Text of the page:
will it? When critics attack ever larger mobiles the most common

stereotype harks back to images of the giant phone sketches from Trigger

Happy TV with a comically oversized handset held up to our ear looking

ridiculous while we are obnoxious. Tackling the obnoxiousness remains a

challenge, but on the move – where large mobiles are most inconvenient –

headsets and earphones with integrated mics are now prevalent. 

http://www.youtube.com/watch?v=7p2b0XnJHv0

At

home we have these options as well as switching to the speakerphone.

Putting a phone to our ears has never been ideal, it leaves us

one-handed with arm ache and is nothing to be held onto at the expense

of progress. Again bigger phones simply expedite this.

Look ma, one hand!

If

there is a genuine criticism of this shift to larger screen sizes,

however, it is the inability to use them with one hand. The counter

argument once more is this is only really a nuisance on the move,

but it is inconvenient nonetheless. Still the solution should come this

year through smartphone companions: second screens which deliver key

notifications and control of core functionality. And interestingly the

most popular form factor for such a device looks to be the humble

wristwatch.

http://www.youtube.com/watch?v=yisjCfMBhlI

The demand for such a

product is certainly there. Kickstarter records were shattered when

Pebble‘s “e-paper watch for iPhone and Android” set a funding goal of

$100,000 and received $10,266,845 and we were highly impressed in our

preview of fellow Kickstarter success story the

MetaWatch with a full review due in a few weeks time. An Apple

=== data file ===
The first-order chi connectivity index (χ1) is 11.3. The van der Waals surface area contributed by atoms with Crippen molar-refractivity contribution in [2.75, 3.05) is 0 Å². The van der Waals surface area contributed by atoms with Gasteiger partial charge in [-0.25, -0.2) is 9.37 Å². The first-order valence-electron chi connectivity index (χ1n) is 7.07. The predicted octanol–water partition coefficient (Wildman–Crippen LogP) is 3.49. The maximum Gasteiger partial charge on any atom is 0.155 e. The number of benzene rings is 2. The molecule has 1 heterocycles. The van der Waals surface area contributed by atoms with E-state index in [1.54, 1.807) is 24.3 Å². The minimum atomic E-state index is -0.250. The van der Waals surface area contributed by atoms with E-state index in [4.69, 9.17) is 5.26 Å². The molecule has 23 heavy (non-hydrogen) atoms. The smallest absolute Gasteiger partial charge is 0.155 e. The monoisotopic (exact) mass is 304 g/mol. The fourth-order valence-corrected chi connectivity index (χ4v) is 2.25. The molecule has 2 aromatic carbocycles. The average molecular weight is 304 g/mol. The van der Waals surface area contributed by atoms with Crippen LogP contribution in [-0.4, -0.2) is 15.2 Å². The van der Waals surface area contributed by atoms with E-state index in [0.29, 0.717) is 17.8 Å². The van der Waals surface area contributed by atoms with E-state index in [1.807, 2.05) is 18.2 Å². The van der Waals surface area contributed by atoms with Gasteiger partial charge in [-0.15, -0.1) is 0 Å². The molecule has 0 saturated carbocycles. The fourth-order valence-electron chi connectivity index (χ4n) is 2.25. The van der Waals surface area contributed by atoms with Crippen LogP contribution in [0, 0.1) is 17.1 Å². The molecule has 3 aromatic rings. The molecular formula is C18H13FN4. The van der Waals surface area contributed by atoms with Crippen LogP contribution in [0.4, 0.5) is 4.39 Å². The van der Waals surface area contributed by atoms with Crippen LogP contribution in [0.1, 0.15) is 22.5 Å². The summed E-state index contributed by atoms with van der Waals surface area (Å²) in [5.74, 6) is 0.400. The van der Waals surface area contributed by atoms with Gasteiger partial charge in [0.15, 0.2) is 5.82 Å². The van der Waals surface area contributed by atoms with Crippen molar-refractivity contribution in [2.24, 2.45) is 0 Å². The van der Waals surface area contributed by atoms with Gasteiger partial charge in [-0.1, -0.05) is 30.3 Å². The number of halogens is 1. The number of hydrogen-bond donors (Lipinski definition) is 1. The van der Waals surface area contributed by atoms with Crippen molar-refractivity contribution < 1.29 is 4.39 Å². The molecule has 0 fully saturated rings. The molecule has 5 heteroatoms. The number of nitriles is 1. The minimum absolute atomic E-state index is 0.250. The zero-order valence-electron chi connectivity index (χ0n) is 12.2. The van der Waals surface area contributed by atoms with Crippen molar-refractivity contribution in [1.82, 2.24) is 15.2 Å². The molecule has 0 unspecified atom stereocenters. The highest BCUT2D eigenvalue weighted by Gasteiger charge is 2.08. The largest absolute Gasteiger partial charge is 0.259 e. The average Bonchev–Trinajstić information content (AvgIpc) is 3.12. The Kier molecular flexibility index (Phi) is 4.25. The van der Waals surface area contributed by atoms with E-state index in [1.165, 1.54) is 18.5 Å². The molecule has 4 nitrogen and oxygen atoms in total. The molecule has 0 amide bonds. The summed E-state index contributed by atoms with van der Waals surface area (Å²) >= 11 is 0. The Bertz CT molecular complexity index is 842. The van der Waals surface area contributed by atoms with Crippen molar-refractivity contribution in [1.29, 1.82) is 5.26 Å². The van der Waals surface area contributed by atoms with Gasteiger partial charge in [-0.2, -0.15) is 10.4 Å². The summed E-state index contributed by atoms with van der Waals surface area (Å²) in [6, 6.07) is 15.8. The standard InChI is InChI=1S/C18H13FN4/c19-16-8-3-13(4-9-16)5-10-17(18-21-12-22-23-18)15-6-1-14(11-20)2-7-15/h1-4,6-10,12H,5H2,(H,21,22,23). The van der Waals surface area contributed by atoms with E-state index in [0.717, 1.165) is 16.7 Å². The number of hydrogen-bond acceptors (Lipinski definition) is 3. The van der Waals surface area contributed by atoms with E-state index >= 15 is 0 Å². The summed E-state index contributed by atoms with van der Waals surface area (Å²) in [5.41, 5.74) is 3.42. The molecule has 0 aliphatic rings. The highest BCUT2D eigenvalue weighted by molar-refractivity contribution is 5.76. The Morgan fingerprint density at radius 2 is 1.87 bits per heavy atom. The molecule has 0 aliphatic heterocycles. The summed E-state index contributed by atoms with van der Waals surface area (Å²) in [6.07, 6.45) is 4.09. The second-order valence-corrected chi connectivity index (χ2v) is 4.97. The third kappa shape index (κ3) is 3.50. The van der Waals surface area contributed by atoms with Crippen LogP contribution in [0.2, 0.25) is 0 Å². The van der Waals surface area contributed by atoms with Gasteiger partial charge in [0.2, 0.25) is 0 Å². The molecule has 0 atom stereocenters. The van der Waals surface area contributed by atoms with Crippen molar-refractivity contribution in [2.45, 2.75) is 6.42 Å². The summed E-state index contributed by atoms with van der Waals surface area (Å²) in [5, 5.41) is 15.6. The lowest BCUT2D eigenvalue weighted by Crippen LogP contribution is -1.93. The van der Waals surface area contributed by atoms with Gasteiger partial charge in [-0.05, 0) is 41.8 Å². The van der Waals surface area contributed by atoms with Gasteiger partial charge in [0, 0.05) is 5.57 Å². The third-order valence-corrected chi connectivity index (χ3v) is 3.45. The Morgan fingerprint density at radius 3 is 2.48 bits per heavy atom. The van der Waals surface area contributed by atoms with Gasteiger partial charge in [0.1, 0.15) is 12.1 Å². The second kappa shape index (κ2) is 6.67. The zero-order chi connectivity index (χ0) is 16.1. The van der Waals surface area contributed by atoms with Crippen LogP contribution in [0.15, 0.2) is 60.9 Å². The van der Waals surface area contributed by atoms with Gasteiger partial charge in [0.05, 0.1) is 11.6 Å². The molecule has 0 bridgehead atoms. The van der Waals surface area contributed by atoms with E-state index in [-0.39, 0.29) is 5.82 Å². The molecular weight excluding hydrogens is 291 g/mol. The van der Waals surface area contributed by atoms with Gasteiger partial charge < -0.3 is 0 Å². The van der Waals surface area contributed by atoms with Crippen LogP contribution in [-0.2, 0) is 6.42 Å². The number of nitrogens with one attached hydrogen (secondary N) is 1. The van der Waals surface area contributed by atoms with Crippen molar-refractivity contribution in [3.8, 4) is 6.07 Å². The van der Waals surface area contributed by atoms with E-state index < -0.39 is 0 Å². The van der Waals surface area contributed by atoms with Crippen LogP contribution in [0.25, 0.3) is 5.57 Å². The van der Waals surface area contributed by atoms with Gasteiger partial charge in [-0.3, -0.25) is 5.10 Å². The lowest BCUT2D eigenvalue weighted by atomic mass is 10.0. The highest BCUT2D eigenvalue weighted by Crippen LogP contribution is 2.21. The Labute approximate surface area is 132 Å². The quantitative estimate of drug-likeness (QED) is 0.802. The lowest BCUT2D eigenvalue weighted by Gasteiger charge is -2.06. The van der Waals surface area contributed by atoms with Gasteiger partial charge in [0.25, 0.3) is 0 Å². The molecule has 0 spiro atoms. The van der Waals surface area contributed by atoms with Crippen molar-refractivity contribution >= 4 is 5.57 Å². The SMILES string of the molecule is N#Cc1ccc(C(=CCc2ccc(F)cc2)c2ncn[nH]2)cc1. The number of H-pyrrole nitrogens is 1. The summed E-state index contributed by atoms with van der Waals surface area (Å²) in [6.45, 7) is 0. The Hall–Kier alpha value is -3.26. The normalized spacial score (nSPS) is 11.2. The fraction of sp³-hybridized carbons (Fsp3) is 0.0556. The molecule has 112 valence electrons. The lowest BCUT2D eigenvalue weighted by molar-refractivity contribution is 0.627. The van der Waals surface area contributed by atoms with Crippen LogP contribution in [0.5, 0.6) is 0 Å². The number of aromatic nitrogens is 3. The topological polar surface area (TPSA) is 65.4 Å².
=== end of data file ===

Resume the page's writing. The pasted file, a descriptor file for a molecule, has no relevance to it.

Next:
‘iWatch’ is also expected before the end of the year,

I’m Watch has set pulses racing and

it can’t be long before the major manufacturers unveil competing smart

watches for their Android handsets.

Of course long term the

vision is even more ambitious as devices move from our wrists to our

eyes like

Google Glass. It is only then that big phone screens will disappear,

as will the need for their screens entirely, as they become small

computers left in our pocket or bag streaming all their information to

us and delivering months of battery life at a time.

Size Matters

Until

then though ‘mobiles’ will simply keep getting bigger as manufacturers

cater towards our primary uses and the so-called ‘phablet’ becomes

normal as ever thinner, lighter mobiles with larger footprints creep to

within an inch of tablets. Perhaps when they

eventually bend we will fold them…
http://www.youtube.com/watch?v=A1Rc4MDmr8o

All

of which leaves us suddenly questioning where Apple fits into this?

Arguably the company which invented and inspired the modern

computer-which-happens-to-make-phone-calls seems somewhat out of touch

as it lectures about the length of our thumbs and touts the 4in iPhone 5

as “the biggest thing to happen to the iPhone since the iPhone”. In

fact even the brand which pushes the fading ‘phone’ aspect of the device

to the forefront may soon have a detrimental effect.

But of

course Apple is right. The iPhone 5 is the biggest thing to happen to

the iPhone since the first iPhone. The trouble is a much bigger thing

happened to everyone else…